Attorney Leonard Weinglass speaks in Detroit. Five men whose convictions have been overturned by a federal court remain imprisoned, internationally renowned human rights lawyer Leonard Weinglass told a public forum this weekend in Detroit.
The conditions of the arrest and imprisonment of the five men were so egregious, says the UN Working Group on Arbitrary Arrest and Detention that they “violate international norms of lawful detention.” This isn’t a case of injustice to be found in dictator-run Pakistan, authoritarian Burma, or religious fundamentalist dominated Sudan. It is right here in the US.
Weinglass spoke at a forum organized by the Michigan Campaign to Free the Cuban Five. The host committee included Bishop Thomas Gumbleton, Father John Nowlan, Reverend Ed Rowe, Judge Claudia Morcom, former Detroit City Council President Maryann Mahaffey, Detroit City Council member JoAnn Watson, and many local labor and community leaders and activists.
The men, convicted on charges of conspiracy to commit espionage, are five Cuban men sent to Miami to infiltrate and report to the Cuban government on the activities of terrorist groups based in Miami who have openly planned attacks on the tourism industry in Cuba, according to Weinglass who represents one of the men.
The men were tried in a Miami court under conditions later found by a three-judge panel on the federal 11th Circuit Court of Appeals to be a “perfect storm of prejudice” that prevented their receiving a fair trial. Last August, the three judges released a 93-page decision overturning the convictions of the men and agreeing with defense arguments that the men did not receive a fair trial.
Jurors who convicted the men openly admitted their anti-Cuban hostility that prejudiced their views about the men. Several had strong ties to the federal government and its agencies. “It was an impossible situation,” Weinglass said.
Weinglass represents Antonio Guerrero who was convicted on conspiracy charges. Weinglass pointed out that none of the men have been convicted for stealing US government, military, or industrial secrets. In fact, by its own admission, the government’s case against Guerrero, Gerardo HernÃ¡ndez, RamÃ³n LabaÃ±ino, Fernando GonzÃ¡lez and RenÃ© GonzÃ¡lez, was based only on convincing a biased jury that the men intended at some point in time to spy on the US. With the help of a prejudicial instruction by the judge, the jury easily convicted the men.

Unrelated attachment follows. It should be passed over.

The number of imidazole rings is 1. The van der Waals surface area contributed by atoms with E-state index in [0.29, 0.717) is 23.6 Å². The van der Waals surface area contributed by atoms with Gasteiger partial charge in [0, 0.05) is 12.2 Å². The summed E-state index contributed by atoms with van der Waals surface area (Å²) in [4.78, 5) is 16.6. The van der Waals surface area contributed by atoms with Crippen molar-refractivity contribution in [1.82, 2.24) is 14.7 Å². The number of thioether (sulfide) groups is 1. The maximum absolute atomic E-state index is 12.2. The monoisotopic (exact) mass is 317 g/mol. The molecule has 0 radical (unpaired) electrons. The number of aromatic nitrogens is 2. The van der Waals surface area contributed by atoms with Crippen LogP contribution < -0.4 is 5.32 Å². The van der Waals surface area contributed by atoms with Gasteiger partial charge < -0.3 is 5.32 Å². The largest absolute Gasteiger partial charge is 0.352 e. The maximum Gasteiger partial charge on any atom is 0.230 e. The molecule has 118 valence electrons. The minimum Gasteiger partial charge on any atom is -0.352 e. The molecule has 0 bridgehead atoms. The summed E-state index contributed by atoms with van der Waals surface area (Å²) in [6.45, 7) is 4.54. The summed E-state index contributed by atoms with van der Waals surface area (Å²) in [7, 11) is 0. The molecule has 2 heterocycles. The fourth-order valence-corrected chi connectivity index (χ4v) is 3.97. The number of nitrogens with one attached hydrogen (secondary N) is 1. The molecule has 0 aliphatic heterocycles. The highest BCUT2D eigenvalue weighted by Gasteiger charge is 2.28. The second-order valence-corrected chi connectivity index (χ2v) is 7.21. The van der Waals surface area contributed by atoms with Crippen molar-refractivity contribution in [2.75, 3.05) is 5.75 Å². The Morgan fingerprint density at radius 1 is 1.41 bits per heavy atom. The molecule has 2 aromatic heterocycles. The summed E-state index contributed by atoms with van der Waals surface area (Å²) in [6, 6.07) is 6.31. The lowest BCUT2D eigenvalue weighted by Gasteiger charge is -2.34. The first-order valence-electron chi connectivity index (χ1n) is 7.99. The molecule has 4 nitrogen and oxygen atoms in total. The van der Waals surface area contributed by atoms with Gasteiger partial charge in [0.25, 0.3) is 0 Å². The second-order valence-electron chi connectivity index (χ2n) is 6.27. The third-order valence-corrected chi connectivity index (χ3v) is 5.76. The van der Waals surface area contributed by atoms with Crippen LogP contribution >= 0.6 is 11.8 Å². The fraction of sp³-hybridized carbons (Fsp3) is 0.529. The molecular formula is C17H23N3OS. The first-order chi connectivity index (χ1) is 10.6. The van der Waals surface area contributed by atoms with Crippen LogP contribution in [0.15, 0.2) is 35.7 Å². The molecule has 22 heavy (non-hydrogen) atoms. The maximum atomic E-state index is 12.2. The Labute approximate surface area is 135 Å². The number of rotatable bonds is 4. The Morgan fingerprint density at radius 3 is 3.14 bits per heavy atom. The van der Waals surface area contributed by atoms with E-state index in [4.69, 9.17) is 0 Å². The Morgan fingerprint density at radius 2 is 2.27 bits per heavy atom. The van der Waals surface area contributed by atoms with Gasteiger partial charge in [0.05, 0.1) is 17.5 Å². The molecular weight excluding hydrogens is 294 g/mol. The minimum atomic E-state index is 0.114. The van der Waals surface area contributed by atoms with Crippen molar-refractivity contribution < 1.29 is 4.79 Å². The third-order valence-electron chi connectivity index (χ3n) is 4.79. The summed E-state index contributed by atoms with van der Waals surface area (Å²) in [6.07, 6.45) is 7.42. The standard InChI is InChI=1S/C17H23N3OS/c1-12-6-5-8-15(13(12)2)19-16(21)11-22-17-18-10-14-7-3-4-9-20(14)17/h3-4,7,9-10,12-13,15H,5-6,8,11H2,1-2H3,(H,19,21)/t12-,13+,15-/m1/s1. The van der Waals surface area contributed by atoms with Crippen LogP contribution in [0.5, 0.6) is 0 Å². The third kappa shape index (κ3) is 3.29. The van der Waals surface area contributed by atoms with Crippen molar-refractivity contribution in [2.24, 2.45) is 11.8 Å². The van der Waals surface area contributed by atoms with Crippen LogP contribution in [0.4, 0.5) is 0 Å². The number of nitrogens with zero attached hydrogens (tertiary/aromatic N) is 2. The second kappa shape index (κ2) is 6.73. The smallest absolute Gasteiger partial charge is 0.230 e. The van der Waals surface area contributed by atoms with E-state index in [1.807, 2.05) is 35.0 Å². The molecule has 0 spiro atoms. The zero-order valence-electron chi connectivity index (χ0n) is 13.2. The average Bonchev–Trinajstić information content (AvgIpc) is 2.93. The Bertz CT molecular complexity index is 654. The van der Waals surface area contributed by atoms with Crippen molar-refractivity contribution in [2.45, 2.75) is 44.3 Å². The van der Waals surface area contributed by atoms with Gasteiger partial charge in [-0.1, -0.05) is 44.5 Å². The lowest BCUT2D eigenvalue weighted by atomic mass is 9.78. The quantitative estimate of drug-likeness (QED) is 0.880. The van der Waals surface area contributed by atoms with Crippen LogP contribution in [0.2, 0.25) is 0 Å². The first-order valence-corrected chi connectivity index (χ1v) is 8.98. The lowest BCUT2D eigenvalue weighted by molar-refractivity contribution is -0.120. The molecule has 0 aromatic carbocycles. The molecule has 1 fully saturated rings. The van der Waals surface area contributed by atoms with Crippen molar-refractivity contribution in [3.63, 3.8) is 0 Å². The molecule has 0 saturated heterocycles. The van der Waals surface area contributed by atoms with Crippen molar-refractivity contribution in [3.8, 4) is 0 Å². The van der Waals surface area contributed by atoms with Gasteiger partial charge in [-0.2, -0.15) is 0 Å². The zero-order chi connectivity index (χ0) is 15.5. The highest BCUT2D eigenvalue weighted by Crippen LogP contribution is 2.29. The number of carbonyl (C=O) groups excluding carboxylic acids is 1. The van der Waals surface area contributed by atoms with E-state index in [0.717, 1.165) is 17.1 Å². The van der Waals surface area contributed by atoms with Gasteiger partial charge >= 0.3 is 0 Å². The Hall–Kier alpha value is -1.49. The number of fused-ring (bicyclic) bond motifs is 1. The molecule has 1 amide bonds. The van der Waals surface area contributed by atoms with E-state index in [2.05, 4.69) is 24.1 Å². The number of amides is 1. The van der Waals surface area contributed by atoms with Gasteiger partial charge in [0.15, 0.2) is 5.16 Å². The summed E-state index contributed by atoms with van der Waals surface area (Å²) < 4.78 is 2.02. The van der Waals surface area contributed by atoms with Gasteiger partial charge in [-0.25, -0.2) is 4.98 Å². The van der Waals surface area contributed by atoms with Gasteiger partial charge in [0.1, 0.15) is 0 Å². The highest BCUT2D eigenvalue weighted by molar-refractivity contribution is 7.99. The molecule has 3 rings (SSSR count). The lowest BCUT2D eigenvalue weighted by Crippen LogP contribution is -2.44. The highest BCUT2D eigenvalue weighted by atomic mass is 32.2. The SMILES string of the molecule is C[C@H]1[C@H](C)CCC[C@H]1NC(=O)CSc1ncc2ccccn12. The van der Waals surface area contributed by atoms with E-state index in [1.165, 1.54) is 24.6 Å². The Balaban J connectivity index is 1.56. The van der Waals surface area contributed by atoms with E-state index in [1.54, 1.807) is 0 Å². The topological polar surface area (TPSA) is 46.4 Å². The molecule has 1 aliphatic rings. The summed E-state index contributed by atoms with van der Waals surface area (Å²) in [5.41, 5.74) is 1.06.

According to Weinglass, the judge’s instructions were so favorable to the prosecution that the even the government lawyers handling the case fought them. Weinglass said that the prosecutor’s believed the instructions might be grounds for overturning the convictions in the future, so they appealed to a higher court to prevent the judge from giving the instructions. That higher court, the 11th Circuit Court, refused to intervene.
So what is the nature of the “crime” committed by these five men?
The background of the case begins in the early 1990s after the collapse of the Soviet Union, which, because Cuba relied on aid from the USSR, nearly caused the collapse of that island country’s economy. Combined by with a tightened economic blockade imposed by the first Bush administration with the view of bringing down Cuba’s government, the economic picture was bleak.
To reverse the trend, Cuba developed a tourism industry. Forging deals with European construction companies to build five-star hotels near Cuba’s spectacular beaches, the Cuban government actions soon revived the ailing economy. Jobs and income quickly boosted prospects.
Needless to say, the new developments angered and frustrated the Cuban exile community based in Miami, which has sought to overthrow the Cuban government since 1959. Since that time, this wealthy community, which controlled Cuba’s banking industry under the former brutal dictator Juan Batista and stole $450 million when it left the country, used it privilege in Miami to dominate that city’s political machine and local media.
Only under a threat of violence can anyone publicly use their right of free speech to support Cuba in Miami. Pro-Cuban organizations are harassed and outlawed. Organizations, individuals, and even non-political businesses or entities that might wish to present Cuba in any positive light are threatened or shut down.
Former members of the Batista regime and his family have strong ties to the Bush family and to the Jeb Bush administration in Tallahassee. By all accounts the wealthy exile community has disproportionate political influence in US politics through its power in Florida. Disputed election results in Florida in 2000 were deeply tied to the exile community’s influence in Tallahassee and in Washington.